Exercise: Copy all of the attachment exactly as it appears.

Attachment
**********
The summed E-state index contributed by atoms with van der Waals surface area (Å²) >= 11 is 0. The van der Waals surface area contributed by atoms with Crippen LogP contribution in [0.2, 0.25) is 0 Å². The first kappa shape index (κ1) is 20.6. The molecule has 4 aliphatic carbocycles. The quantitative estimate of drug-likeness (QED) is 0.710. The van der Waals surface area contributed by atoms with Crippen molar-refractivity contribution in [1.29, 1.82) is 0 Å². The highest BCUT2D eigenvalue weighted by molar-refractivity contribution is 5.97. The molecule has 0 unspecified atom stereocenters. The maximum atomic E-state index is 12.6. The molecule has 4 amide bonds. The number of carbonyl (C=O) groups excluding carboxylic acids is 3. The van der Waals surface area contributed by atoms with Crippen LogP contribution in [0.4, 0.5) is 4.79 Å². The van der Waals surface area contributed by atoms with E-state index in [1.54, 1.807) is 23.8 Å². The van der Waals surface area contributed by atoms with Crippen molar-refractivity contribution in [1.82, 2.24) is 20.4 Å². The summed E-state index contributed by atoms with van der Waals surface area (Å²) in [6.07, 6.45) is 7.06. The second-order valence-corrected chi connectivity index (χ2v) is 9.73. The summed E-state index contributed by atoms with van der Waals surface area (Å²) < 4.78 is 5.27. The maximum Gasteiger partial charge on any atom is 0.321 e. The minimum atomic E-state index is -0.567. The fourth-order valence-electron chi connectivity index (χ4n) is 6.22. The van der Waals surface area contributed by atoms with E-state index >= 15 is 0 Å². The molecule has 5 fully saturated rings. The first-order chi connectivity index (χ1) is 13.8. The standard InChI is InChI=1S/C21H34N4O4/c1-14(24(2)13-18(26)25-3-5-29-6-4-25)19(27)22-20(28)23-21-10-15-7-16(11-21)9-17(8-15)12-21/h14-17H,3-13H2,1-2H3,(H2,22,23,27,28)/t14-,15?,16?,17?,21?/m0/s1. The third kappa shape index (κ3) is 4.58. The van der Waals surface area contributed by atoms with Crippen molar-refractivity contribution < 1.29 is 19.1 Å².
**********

The summed E-state index contributed by atoms with van der Waals surface area (Å²) >= 11 is 0. The van der Waals surface area contributed by atoms with Crippen LogP contribution in [0.2, 0.25) is 0 Å². The first kappa shape index (κ1) is 20.6. The molecule has 4 aliphatic carbocycles. The quantitative estimate of drug-likeness (QED) is 0.710. The van der Waals surface area contributed by atoms with Crippen molar-refractivity contribution in [1.29, 1.82) is 0 Å². The highest BCUT2D eigenvalue weighted by molar-refractivity contribution is 5.97. The molecule has 0 unspecified atom stereocenters. The maximum atomic E-state index is 12.6. The molecule has 4 amide bonds. The number of carbonyl (C=O) groups excluding carboxylic acids is 3. The van der Waals surface area contributed by atoms with Crippen LogP contribution in [0.4, 0.5) is 4.79 Å². The van der Waals surface area contributed by atoms with E-state index in [1.54, 1.807) is 23.8 Å². The van der Waals surface area contributed by atoms with Crippen molar-refractivity contribution in [1.82, 2.24) is 20.4 Å². The summed E-state index contributed by atoms with van der Waals surface area (Å²) in [6.07, 6.45) is 7.06. The second-order valence-corrected chi connectivity index (χ2v) is 9.73. The summed E-state index contributed by atoms with van der Waals surface area (Å²) < 4.78 is 5.27. The maximum Gasteiger partial charge on any atom is 0.321 e. The minimum atomic E-state index is -0.567. The fourth-order valence-electron chi connectivity index (χ4n) is 6.22. The van der Waals surface area contributed by atoms with E-state index >= 15 is 0 Å². The molecule has 5 fully saturated rings. The first-order chi connectivity index (χ1) is 13.8. The standard InChI is InChI=1S/C21H34N4O4/c1-14(24(2)13-18(26)25-3-5-29-6-4-25)19(27)22-20(28)23-21-10-15-7-16(11-21)9-17(8-15)12-21/h14-17H,3-13H2,1-2H3,(H2,22,23,27,28)/t14-,15?,16?,17?,21?/m0/s1. The third kappa shape index (κ3) is 4.58. The van der Waals surface area contributed by atoms with Crippen molar-refractivity contribution < 1.29 is 19.1 Å².